The reading list for first-year students of fashion design at Kingston University includes The Fashioned Self by the anthropologist and sociologist Joanne Finkelstein. It is my fervent hope that none but those students whose interest in the subject is unshakable should ever chance to get their hands on a copy; the book’s arguments are presented with a devastatingly seductive logic and an authority that would persuade anyone else to abandon the profession without delay.
In the author’s words, It is the argument of this book that as long as we continue to value physical appearances, and sustain the enormous industries which trade on this value, namely, the consumer-orientated cosmetic, fashion and therapeutic industries, we authenticate a narrative of human character which is spurious.22 Finkelstein’s numerous objections to fashion and its industries are founded in her theory that the origins of our interest in appearances lie in the discredited field of physiognomy, with its claim that individual moral character and intellect can be revealed by physical characteristics.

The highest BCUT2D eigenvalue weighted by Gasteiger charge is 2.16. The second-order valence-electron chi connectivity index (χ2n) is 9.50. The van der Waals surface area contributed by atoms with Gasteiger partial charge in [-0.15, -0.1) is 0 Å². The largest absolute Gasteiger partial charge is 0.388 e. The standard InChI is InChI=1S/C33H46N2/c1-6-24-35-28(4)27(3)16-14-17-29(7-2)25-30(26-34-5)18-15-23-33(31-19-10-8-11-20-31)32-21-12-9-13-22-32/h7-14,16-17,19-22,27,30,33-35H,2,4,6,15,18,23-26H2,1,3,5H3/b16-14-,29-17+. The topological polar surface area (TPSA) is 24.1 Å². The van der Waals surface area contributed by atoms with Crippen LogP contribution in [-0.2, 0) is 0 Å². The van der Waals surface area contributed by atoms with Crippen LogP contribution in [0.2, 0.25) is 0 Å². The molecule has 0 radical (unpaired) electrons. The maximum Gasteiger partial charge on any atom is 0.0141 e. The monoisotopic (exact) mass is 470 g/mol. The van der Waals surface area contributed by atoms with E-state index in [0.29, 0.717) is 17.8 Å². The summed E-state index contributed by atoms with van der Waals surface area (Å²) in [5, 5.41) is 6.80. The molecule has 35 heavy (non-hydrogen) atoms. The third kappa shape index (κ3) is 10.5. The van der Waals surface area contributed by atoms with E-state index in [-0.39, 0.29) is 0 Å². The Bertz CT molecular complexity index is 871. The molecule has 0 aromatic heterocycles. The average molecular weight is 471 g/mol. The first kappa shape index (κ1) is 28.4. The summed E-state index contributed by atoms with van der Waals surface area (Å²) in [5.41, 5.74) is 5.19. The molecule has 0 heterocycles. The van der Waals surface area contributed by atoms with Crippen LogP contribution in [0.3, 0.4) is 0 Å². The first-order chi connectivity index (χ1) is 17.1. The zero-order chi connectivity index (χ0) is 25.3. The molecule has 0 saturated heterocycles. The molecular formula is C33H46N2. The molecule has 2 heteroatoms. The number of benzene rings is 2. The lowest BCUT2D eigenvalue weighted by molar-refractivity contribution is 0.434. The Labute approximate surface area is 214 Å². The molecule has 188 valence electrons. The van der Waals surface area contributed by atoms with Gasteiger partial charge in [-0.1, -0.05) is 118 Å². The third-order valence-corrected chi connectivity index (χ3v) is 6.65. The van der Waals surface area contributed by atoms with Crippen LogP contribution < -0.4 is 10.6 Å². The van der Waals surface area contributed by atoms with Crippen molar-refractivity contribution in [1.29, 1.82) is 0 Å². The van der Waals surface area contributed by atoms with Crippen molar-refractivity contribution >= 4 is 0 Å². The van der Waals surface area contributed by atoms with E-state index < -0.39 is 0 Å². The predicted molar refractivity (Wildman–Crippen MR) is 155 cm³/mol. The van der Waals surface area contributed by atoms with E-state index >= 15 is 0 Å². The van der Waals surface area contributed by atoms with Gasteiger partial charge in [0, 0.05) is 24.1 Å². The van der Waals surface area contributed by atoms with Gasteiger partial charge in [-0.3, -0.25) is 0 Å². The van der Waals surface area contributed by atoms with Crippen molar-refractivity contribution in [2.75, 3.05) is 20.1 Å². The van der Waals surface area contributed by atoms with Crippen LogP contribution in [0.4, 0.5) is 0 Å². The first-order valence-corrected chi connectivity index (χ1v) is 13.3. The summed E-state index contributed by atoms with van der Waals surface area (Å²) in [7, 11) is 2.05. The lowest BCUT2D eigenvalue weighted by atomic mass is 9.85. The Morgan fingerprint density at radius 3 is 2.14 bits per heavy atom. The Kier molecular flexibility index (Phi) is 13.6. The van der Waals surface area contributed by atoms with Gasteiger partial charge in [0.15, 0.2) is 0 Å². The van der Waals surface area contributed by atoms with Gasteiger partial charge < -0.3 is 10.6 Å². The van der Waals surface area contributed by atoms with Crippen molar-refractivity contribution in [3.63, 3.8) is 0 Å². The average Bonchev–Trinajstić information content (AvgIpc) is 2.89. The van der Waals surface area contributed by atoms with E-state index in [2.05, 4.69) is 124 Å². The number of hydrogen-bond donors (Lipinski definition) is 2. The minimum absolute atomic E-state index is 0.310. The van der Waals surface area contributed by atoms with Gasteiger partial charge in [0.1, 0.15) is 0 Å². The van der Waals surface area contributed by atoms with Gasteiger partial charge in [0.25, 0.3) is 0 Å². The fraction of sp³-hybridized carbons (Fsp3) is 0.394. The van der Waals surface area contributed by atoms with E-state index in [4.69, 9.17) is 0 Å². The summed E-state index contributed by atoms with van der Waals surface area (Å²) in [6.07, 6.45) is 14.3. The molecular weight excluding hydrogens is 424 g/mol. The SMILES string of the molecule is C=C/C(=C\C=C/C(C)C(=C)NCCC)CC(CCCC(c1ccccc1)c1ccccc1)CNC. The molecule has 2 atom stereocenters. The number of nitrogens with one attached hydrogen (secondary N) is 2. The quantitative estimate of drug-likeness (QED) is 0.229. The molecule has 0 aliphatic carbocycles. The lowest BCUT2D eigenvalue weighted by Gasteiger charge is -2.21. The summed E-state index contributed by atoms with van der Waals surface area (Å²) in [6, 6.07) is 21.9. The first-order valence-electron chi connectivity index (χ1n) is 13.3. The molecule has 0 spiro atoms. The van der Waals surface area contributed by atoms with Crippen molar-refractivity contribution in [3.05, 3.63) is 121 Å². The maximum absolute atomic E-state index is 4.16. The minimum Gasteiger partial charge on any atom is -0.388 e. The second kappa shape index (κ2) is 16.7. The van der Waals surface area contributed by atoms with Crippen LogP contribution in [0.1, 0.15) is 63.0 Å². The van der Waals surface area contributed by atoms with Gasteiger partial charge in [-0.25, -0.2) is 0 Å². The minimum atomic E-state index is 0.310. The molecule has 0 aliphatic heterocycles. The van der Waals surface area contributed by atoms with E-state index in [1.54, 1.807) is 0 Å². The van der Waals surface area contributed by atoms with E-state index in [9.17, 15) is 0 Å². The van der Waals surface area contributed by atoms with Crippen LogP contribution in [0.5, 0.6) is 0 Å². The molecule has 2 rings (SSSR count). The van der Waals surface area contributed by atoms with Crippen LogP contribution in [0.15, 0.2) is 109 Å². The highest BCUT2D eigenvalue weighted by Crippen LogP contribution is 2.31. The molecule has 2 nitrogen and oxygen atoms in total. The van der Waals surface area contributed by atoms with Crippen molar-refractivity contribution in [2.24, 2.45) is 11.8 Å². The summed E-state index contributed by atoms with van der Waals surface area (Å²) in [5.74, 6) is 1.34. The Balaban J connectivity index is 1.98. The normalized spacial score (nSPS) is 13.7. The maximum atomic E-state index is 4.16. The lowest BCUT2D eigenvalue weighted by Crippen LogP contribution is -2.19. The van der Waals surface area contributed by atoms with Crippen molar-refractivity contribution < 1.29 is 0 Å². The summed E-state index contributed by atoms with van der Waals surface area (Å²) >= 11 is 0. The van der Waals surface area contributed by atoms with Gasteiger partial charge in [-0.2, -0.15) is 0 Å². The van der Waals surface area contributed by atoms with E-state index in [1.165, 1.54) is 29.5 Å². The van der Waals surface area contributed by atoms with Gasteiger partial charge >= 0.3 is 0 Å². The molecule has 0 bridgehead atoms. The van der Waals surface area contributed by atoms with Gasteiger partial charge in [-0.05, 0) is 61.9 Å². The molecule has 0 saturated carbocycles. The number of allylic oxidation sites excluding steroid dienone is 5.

She adheres to the view that fashion and ‘fashionability’ are devices whereby a complex modern society cynically regulates human exchange for economic motives, and argues that, by submitting ourselves to fashion with its claims to provide a means for self-expression, that we actually deny the self. The text returns several times to the idea that the manufactured or fashioned self invites appraisals which may be inaccurate, that fashion can be a disguise or pretence, that it can be ambiguous or even deceive.
This is presented as an undisputed indictment, even though the possibility of things not quite being what they appear is the very thing which appeals to those who delight in fashion. Like many who decry fashion, Finkelstein believes it to be a condition of capitalist societies.